Hundreds of country planners, technocrats, local government leaders, legislators, academicians, scientists, civil society movers and other development partners across the country gather here Wednesday for the start of a three-day summit towards mainstreaming the country’s climate change adaptation (CCA) program.

Albay Gov. Joey Salceda, a topnotch economist and financial analysts who was recently named senior global champion of Disaster Risk Reduction (DRR) by the United Nations (UN), will lead the province in playing host to the affair, dubbed LGU (Local Government Unit) Summit+3i.

This year’s title of summit carries along the symbol “+3i” to signify that the CAA program started by Albay in 2007 is radiating in all three main islands of the country — Luzon, Visayas, and Mindanao –, Salceda, who had also assumed the title “green economist”, explained.

Read more: Salceda gathers stakeholders to mainstream RP’s climate change program




The National Metrology Centre (NMC) of the Agency for Science, Technology and Research (A*STAR) and the Health Sciences Authority (HSA) have jointly set up a national Metrology in Chemistry (MiC) infrastructure. Senior Minister of State for Trade and Industry and Education, Mr S. Iswaran announced the launch of the MiC infrastructure at the Metrology in Chemistry- Essential for Pollution Control and Climate Change Monitoring symposium on 3 November 2010. This event is in conjunction with a one-week international event comprising workshops, symposia and meetings held in Singapore for the first time from 1 to 5 November 2010.

Read more: Singapore Launches Infrastructure for Metrology in Chemistry (MiC) to Realise Accurate, Traceable...


Thailand Flood

A flooded street on Ko Kret island, Nonthaburi province, on the outskirts of Bangkok. Photograph: Narong Sangnak/EPA


Downpours that caused rivers to burst around Thailand have killed 94 people in nearly two weeks of flooding, which officials say is the worst in decades. It has affected more than 3 million people in 36 of Thailand's 76 provinces, according to government medical and disaster agencies.

In Bangkok, more than 4 million sandbags were erected into walls along stretches of the Chao Phraya River, which swelled with runoffs from upper provinces. The precautions held and the city had only minor flooding.

Read more: Bangkok faces severe flooding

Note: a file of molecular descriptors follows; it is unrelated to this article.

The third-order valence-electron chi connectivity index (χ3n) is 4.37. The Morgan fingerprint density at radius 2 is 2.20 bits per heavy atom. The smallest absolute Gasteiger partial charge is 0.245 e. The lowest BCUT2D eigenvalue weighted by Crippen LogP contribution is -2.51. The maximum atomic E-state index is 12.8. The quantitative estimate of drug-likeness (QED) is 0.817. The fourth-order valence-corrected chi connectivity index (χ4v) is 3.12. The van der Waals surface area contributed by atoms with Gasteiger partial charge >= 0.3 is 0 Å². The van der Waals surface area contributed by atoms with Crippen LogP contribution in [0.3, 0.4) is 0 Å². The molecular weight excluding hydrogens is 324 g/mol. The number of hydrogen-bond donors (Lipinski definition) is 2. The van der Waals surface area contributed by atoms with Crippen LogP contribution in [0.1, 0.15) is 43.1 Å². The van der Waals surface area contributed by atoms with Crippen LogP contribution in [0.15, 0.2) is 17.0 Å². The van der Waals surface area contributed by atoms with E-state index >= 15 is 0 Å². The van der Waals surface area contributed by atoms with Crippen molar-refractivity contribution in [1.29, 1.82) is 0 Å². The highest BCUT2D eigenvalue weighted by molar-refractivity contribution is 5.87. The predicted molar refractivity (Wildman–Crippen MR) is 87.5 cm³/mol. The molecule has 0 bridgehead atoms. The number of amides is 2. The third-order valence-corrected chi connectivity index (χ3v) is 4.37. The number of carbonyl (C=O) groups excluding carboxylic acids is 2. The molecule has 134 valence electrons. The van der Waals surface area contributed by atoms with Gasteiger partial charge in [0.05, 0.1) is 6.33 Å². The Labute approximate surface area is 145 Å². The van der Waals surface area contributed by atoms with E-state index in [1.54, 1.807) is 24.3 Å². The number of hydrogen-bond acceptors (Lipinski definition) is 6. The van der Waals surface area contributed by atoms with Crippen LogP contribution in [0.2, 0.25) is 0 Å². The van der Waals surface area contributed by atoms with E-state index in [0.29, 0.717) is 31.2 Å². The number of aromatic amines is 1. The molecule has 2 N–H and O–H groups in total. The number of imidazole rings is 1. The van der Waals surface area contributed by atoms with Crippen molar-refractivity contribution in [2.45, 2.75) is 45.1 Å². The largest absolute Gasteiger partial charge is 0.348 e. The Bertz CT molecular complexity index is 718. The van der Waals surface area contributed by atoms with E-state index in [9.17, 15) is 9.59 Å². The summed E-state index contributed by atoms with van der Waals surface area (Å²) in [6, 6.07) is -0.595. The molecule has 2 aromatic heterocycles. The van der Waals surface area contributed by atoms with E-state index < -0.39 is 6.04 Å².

Bandar Seri Begawan - Brunei will increase its environmental drive by initiating a "No Plastic Weekend", expected to start in the first quarter of next year.

As a continuation of the country's first-ever "No Plastic Day" carried out in May this year, the environment-friendly initiative would be launched in stages, said the Minister of Development at the "Green Carnival 2010" yesterday.

Pehin Orang Kaya Indera Pahlawan Dato Seri Setia Awang Haji Suyoi Haji Osman announced in his speech that the Department of Environment, Parks and Recreation (Jastre) had discussed with major superstores and shops in the country about the continuation of the campaign.

The drive is soliciting the support and cooperation of businesses, said the minister. Pehin Dato Hj Suyoi said the environmental issues had become a universal problem and that the world was under constant threat of climate change. He said that Brunei was no exception. The minister cited a 2005 study by Jastre that Bruneians on average produce 1.4 kgs of waste a day.

Read more: 'No Plastic Weekend' Early Next Year Likely



Australia will invest A$160 million over five years in a major road transport project in the Mekong Delta, Vietnam’s food bowl, representing the largest single Australian aid activity in Southeast Asia, the Australian Embassy Hanoi said Monday.

The project, called the Central Mekong Delta Connectivity Project, will link people and markets across the Mekong Delta to the rest of Southeast Asia and beyond, according to the Australian Embassy.

Australian Prime Minister Julia Gillard announced this funding during her meeting with Vietnamese leaders on weekend in Hanoi, the embassy said. The Australian PM attended the ASEAN-Australia Summit on the sidelines of the 17th summit of the Association of Southeast Asian Nations (ASEAN) in Hanoi on October 30.

Read more: Australia says will fund A$160 mln for Mekong Delta transport